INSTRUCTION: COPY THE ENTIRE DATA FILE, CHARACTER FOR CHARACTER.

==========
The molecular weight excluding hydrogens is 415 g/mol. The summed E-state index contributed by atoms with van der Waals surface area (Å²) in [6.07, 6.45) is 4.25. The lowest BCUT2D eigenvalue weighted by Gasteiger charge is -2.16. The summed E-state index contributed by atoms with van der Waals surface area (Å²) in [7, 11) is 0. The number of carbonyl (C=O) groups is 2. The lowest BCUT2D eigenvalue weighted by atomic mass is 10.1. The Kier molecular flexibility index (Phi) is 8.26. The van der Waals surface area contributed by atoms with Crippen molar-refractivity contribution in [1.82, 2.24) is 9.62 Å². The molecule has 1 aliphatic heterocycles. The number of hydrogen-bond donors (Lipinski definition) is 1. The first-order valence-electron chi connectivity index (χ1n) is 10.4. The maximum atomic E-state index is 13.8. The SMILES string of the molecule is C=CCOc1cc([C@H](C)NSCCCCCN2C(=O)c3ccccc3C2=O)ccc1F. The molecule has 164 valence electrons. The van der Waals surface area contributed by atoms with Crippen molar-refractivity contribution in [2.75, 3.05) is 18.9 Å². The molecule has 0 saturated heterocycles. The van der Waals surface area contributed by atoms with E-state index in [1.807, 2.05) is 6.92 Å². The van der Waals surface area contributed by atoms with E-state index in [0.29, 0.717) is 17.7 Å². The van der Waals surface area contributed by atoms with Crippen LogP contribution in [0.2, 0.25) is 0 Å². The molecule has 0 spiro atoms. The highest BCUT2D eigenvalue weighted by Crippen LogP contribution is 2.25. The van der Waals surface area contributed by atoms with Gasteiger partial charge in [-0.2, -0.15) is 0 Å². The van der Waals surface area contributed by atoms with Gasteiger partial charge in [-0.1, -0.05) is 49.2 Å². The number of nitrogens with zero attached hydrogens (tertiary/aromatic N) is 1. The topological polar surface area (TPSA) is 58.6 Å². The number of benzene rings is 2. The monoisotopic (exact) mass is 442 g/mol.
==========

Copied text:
The molecular weight excluding hydrogens is 415 g/mol. The summed E-state index contributed by atoms with van der Waals surface area (Å²) in [6.07, 6.45) is 4.25. The lowest BCUT2D eigenvalue weighted by Gasteiger charge is -2.16. The summed E-state index contributed by atoms with van der Waals surface area (Å²) in [7, 11) is 0. The number of carbonyl (C=O) groups is 2. The lowest BCUT2D eigenvalue weighted by atomic mass is 10.1. The Kier molecular flexibility index (Phi) is 8.26. The van der Waals surface area contributed by atoms with Crippen molar-refractivity contribution in [1.82, 2.24) is 9.62 Å². The molecule has 1 aliphatic heterocycles. The number of hydrogen-bond donors (Lipinski definition) is 1. The first-order valence-electron chi connectivity index (χ1n) is 10.4. The maximum atomic E-state index is 13.8. The SMILES string of the molecule is C=CCOc1cc([C@H](C)NSCCCCCN2C(=O)c3ccccc3C2=O)ccc1F. The molecule has 164 valence electrons. The van der Waals surface area contributed by atoms with Crippen molar-refractivity contribution in [2.75, 3.05) is 18.9 Å². The molecule has 0 saturated heterocycles. The van der Waals surface area contributed by atoms with E-state index in [1.807, 2.05) is 6.92 Å². The van der Waals surface area contributed by atoms with E-state index in [0.29, 0.717) is 17.7 Å². The van der Waals surface area contributed by atoms with Crippen LogP contribution in [0.2, 0.25) is 0 Å². The molecule has 0 spiro atoms. The highest BCUT2D eigenvalue weighted by Crippen LogP contribution is 2.25. The van der Waals surface area contributed by atoms with Gasteiger partial charge in [-0.2, -0.15) is 0 Å². The van der Waals surface area contributed by atoms with Gasteiger partial charge in [-0.1, -0.05) is 49.2 Å². The number of nitrogens with zero attached hydrogens (tertiary/aromatic N) is 1. The topological polar surface area (TPSA) is 58.6 Å². The number of benzene rings is 2. The monoisotopic (exact) mass is 442 g/mol.